(Guest article from Chris Wadsworth, co-author of “Buckingham Army Air Field” by Arcadia Publishing.)
In a matter of days, young men — fresh from high school hallways and fields on family farms — found themselves being shipped to a hot, desolate corner of Florida. There, they learned the art and skill of aerial gunnery — shooting from a moving bomber at enemy aircraft swooping and diving around them. It was a jarring experience — many flamed out before finishing — but it was critical to America’s success in World War II.Welcome to Buckingham Army Air Field circa 1942-45, near Fort Myers, Fla.
The enormous base and its Flexible Gunnery School is the subject of our new book, titled simply “Buckingham Army Air Field.” Published by Arcadia Publishing out of South Carolina, it’s a pictorial history featuring nearly 200 photos, most of them from the base during the war years.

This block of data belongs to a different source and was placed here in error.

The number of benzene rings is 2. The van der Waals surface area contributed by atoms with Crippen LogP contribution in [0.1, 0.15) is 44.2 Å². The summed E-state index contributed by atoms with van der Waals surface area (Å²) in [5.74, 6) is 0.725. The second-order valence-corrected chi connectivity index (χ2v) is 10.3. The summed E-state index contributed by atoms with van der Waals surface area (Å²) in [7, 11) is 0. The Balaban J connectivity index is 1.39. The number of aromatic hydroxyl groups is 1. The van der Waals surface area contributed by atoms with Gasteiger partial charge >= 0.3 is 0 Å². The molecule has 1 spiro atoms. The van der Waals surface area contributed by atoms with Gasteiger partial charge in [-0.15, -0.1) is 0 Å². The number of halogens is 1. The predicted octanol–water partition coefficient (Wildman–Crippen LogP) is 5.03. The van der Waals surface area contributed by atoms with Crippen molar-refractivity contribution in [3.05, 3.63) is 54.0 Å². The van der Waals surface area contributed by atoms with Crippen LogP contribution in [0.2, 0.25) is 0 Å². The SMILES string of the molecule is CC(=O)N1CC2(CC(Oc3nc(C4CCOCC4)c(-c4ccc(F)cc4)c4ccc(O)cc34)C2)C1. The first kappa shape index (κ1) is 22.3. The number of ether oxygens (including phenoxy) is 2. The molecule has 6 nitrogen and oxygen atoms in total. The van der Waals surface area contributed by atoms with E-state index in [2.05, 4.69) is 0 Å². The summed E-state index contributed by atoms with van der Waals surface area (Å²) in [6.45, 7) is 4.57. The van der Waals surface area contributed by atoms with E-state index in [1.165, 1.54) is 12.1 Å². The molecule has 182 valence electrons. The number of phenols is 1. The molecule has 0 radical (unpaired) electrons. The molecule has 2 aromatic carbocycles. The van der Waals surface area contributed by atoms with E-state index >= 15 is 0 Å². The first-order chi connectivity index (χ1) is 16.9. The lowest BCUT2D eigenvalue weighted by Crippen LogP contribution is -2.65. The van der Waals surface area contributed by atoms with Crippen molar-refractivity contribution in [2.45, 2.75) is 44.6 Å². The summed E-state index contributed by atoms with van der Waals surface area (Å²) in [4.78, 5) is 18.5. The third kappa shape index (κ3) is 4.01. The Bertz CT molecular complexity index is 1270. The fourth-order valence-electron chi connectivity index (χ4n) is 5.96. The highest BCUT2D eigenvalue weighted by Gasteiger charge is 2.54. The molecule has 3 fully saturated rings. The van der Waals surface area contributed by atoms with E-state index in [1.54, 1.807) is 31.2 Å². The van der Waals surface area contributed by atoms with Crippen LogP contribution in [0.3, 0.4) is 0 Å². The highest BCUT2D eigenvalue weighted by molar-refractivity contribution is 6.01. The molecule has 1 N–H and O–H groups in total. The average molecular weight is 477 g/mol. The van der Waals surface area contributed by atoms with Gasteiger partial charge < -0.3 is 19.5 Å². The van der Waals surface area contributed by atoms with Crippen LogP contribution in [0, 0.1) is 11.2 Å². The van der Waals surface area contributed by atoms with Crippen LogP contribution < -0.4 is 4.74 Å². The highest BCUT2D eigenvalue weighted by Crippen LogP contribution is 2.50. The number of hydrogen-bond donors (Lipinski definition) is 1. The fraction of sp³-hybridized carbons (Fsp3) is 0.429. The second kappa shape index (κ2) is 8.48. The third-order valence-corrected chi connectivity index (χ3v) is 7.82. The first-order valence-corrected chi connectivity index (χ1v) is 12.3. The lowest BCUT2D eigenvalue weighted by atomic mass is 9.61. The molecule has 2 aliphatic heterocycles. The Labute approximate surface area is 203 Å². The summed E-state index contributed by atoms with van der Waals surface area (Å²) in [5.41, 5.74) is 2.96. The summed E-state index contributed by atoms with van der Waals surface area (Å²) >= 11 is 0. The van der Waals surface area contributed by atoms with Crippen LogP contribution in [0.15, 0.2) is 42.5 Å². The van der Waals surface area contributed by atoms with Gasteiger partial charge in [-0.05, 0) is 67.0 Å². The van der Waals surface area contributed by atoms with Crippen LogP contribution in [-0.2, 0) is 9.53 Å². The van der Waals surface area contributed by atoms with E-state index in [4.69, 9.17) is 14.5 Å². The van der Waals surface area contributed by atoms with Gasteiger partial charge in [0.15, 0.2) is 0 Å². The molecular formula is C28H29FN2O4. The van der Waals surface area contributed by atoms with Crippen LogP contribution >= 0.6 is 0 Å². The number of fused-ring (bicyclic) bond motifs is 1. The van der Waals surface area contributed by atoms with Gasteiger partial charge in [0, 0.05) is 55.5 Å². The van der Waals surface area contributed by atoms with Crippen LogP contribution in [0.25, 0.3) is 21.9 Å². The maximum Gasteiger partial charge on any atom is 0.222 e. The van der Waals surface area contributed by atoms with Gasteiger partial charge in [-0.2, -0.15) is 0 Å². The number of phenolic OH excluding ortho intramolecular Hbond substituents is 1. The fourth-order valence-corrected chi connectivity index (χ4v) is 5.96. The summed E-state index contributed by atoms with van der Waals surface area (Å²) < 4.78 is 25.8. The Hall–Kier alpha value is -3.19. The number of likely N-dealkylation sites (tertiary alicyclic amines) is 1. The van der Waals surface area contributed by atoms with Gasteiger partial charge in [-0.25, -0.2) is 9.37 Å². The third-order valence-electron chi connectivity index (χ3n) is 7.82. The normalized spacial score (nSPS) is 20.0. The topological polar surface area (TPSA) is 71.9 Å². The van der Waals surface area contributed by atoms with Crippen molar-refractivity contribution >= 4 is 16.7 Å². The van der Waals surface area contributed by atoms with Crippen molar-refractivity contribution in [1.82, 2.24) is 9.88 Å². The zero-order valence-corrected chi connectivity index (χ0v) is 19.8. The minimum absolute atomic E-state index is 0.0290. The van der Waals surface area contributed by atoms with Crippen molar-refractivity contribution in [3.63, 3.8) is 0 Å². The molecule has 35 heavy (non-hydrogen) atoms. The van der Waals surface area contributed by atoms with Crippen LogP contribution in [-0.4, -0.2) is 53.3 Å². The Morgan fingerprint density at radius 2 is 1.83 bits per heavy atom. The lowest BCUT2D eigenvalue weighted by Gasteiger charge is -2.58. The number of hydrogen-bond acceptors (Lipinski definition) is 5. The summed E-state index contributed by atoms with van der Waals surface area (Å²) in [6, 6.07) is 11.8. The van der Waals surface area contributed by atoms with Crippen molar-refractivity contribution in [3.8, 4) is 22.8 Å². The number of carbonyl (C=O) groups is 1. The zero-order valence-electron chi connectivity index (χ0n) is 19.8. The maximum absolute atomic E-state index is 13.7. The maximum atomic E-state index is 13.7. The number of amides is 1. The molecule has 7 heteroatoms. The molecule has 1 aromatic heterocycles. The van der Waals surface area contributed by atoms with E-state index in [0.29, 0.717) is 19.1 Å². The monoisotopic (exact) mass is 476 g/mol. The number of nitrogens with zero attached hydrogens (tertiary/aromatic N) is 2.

For those of you familiar with Arcadia Publishing, the company has made a name for themselves by putting out “niche” or “local” history books. With more than 6,000 titles released, they have offered books on nearly every nook and cranny of the United States.
As a longtime TV and newspaper reporter in the Fort Myers area, I got the chance to explore much of the Southwest Florida region. I occasionally stumbled across great old photos of the communities I covered. This is what got me originally thinking about someday doing an Arcadia book. That someday came in 2008 when I signed a contract to put together and write a pictorial history of Bonita Springs, Fla. This soon led to a second book — a history of Cape Coral, Fla.